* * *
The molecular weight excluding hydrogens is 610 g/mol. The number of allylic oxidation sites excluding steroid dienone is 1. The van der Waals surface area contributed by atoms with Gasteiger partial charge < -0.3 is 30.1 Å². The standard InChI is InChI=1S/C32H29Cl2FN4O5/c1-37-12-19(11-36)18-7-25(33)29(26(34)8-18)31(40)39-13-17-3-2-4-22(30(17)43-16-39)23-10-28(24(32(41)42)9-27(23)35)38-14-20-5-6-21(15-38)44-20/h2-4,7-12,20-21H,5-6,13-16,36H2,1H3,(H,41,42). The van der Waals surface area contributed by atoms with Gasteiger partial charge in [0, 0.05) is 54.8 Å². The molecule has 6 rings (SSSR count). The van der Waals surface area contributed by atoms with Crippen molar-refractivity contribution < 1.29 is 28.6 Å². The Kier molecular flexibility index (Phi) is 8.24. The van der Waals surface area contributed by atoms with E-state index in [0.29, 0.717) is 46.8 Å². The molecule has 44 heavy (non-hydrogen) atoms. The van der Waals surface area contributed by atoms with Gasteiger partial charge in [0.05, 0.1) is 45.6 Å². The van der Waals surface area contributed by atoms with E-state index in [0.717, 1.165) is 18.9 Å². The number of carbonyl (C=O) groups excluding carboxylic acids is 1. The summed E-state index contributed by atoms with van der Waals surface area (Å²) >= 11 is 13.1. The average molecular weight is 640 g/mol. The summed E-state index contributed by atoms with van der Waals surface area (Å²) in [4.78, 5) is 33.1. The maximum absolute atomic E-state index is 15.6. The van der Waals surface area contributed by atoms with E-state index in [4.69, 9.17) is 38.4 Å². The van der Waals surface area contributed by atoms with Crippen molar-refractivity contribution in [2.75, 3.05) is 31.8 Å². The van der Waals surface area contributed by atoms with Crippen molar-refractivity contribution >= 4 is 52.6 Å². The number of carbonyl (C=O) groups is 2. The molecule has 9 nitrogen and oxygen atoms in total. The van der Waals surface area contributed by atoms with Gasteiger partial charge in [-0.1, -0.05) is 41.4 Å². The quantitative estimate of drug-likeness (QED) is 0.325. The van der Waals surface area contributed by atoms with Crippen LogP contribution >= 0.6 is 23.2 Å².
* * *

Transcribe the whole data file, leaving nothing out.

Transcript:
The molecular weight excluding hydrogens is 610 g/mol. The number of allylic oxidation sites excluding steroid dienone is 1. The van der Waals surface area contributed by atoms with Gasteiger partial charge < -0.3 is 30.1 Å². The standard InChI is InChI=1S/C32H29Cl2FN4O5/c1-37-12-19(11-36)18-7-25(33)29(26(34)8-18)31(40)39-13-17-3-2-4-22(30(17)43-16-39)23-10-28(24(32(41)42)9-27(23)35)38-14-20-5-6-21(15-38)44-20/h2-4,7-12,20-21H,5-6,13-16,36H2,1H3,(H,41,42). The van der Waals surface area contributed by atoms with Gasteiger partial charge in [0, 0.05) is 54.8 Å². The molecule has 6 rings (SSSR count). The van der Waals surface area contributed by atoms with Crippen molar-refractivity contribution < 1.29 is 28.6 Å². The Kier molecular flexibility index (Phi) is 8.24. The van der Waals surface area contributed by atoms with E-state index in [0.29, 0.717) is 46.8 Å². The molecule has 44 heavy (non-hydrogen) atoms. The van der Waals surface area contributed by atoms with Gasteiger partial charge in [0.05, 0.1) is 45.6 Å². The van der Waals surface area contributed by atoms with E-state index in [0.717, 1.165) is 18.9 Å². The number of carbonyl (C=O) groups excluding carboxylic acids is 1. The summed E-state index contributed by atoms with van der Waals surface area (Å²) >= 11 is 13.1. The average molecular weight is 640 g/mol. The summed E-state index contributed by atoms with van der Waals surface area (Å²) in [4.78, 5) is 33.1. The maximum absolute atomic E-state index is 15.6. The van der Waals surface area contributed by atoms with E-state index in [4.69, 9.17) is 38.4 Å². The van der Waals surface area contributed by atoms with Crippen molar-refractivity contribution in [2.75, 3.05) is 31.8 Å². The van der Waals surface area contributed by atoms with Crippen molar-refractivity contribution >= 4 is 52.6 Å². The number of carbonyl (C=O) groups is 2. The molecule has 9 nitrogen and oxygen atoms in total. The van der Waals surface area contributed by atoms with Gasteiger partial charge in [-0.1, -0.05) is 41.4 Å². The quantitative estimate of drug-likeness (QED) is 0.325. The van der Waals surface area contributed by atoms with Crippen LogP contribution >= 0.6 is 23.2 Å².